#Normcore

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Normcore capitalizes on the possibility of misinterpretation as an opportunity for connection — not as a threat to authenticity. [K-Hole]

I’ve been fascinated by the concept of normcore since it first swept through the internet at the end of last year. The dissemination of the concept and the responses to it have been strange, to say the least. I’ve used it as an opportunity to dust off the critical theory portion of my brain, and ponder some big issues related to culture and food. Doesn’t that sound like fun?!

I’d like to start with a bit of a normcore reader, in case you’re not already a scholar on this cultural idea/trend/confusion.

  1. You should start with the origins of the term: Youth Mode: A Report on Freedom by K-Hole and Box 1824. K-Hole is a collective of thinkers/artists using the style of corporate trend reports to comment on our cultural moment and forecast trends(?). I’m really interested in their work, which exists in a space between art, satire, and academics. The report is dense and at times, I think, deliberately unclear. So, don’t feel bad if you have trouble with sections of it. Overall, it’s good stuff. Normcore, as defined by K-hole and interpreted by me, is the valuing of connections and participation over authenticity or uniqueness.
  2. There are some serious responses to their work.
  3. Later, the idea of #normcore spirals into a bunch of trend reports that seem to lose sight of what K-Hole was initially suggesting and focus on the idea that clothes from Wal-Mart are now cool (which, to be precise is actually #ActingBasic according to K-Hole). It gets weird. People are understandably annoyed by the discussion. Bon Appetit wants to prove they know what normcore is (they don’t).
  4. Then more recently, Thomas Franks responds. We still seem interested in the idea, though we continue to use it to fit our needs.
  5. This is probably a good summary of the cultural moment, if you’re more of a cliff-notes kind of student.

All of that should send you down an internet hole that will take a while to return from, good luck. And here I am, eating onion rings.

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The Midwest

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My friends and I are approaching middle age, some of us more quickly than others. Babies are included in dinner reservations. Our bodies aren’t as reliable as they once were. Most of us have grown-up jobs or own property (buncha sell-outs!). I’m also noticing that many of us are questioning everything. It’s similar to what we went through after graduating from universities, but now the questions have changed: do we want to have kids? am I on the right professional path? where should we live? (who made these rules anyway?!)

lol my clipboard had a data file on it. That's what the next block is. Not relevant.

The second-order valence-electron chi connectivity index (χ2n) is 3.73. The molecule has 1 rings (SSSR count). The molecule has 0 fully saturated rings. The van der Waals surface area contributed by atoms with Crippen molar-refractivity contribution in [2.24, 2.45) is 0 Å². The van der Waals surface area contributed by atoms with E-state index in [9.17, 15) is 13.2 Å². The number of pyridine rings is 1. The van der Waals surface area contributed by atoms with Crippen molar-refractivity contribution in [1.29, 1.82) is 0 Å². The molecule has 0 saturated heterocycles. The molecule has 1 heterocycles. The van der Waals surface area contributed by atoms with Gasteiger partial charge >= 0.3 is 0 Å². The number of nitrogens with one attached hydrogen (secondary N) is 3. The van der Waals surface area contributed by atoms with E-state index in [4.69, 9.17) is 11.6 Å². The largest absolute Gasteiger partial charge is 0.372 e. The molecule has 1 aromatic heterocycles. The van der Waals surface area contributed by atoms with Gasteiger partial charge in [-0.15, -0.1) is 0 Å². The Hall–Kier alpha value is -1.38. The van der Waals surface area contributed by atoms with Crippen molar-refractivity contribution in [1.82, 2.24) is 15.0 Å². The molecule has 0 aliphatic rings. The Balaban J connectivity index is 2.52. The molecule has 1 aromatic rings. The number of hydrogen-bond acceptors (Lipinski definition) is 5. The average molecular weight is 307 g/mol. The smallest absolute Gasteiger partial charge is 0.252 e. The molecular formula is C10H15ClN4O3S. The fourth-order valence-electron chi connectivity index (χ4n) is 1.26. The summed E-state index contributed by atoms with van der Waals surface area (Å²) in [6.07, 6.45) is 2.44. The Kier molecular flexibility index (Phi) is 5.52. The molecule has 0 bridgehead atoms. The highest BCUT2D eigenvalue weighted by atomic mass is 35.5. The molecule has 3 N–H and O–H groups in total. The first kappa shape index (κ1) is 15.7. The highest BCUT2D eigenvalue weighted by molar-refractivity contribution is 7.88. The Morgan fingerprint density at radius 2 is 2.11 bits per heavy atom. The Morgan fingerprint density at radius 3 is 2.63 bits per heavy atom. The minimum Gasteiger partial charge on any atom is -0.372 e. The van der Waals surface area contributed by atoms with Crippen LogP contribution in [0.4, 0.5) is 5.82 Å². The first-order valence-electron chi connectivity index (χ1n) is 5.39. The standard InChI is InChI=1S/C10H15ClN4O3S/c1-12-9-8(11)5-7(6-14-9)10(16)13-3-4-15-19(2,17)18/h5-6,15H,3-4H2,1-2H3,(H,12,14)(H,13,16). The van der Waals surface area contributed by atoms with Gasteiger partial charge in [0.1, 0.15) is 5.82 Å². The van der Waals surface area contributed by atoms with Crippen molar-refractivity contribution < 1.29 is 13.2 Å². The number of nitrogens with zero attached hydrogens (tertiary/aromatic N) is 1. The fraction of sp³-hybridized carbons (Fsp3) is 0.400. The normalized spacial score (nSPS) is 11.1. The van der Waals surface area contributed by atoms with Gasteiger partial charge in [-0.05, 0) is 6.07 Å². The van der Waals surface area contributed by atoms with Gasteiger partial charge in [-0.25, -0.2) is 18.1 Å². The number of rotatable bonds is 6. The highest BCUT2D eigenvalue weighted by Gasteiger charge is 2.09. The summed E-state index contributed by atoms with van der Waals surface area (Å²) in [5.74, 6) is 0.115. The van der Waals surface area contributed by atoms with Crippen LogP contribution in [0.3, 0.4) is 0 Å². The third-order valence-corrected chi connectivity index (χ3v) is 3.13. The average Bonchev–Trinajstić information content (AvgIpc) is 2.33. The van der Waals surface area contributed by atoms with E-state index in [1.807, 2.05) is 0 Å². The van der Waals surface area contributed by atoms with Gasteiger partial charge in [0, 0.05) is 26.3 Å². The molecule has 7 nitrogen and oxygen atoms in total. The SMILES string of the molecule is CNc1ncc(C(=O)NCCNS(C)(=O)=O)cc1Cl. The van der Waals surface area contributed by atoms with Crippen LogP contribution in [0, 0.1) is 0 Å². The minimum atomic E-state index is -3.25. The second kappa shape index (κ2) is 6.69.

Where should we live? is a question that Bryan and I ask each other a lot.  On our frequent trips to Los Angeles we often have moments where we think it would make sense to live there. We have family and friends in the city, the climate, landscape and lifestyle all seem to fit us. We fantasize about what life would be like in sunny California and it’s a blur of avocados, apocalyptic sunsets, and year-round backyard dinners. These fantasies are usually followed by very real moments trapped in freeway traffic where I end up screaming “I hate this fucking city!”. Sooooo, maybe not Los Angeles.

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Cornbread

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I’ve had a little bit of a crush on Josey Baker since I first discovered his blog a few years ago. For those of you who don’t know him, he’s a guy who fell in love with baking bread and became one of the kings of bread in San Francisco (check out this video for more). He’s partially responsible for the toast trend that we discussed earlier. He’s also really charming. I haven’t met Josey, or visited The Mill (his bakery), but I know I’d like him. And having spent the last couple of weeks reading and baking from his recently published cookbook, my feelings have only grown stronger. read more+++

Toasted Barley Risotto with Spinach and Herb Purée

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The sun is out (it’s going to be nearly 70° today!), birds are singing, and it is supposed to snow on Monday. It is spring in Chicago—which looks a lot like winter in other places, with the occasional warm day. But after the winter we’ve had, I think we’ll take whatever we can get. Soon, our food will take a technicolor turn and I couldn’t be more excited.

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Lottie + Doof + Amanda Rockman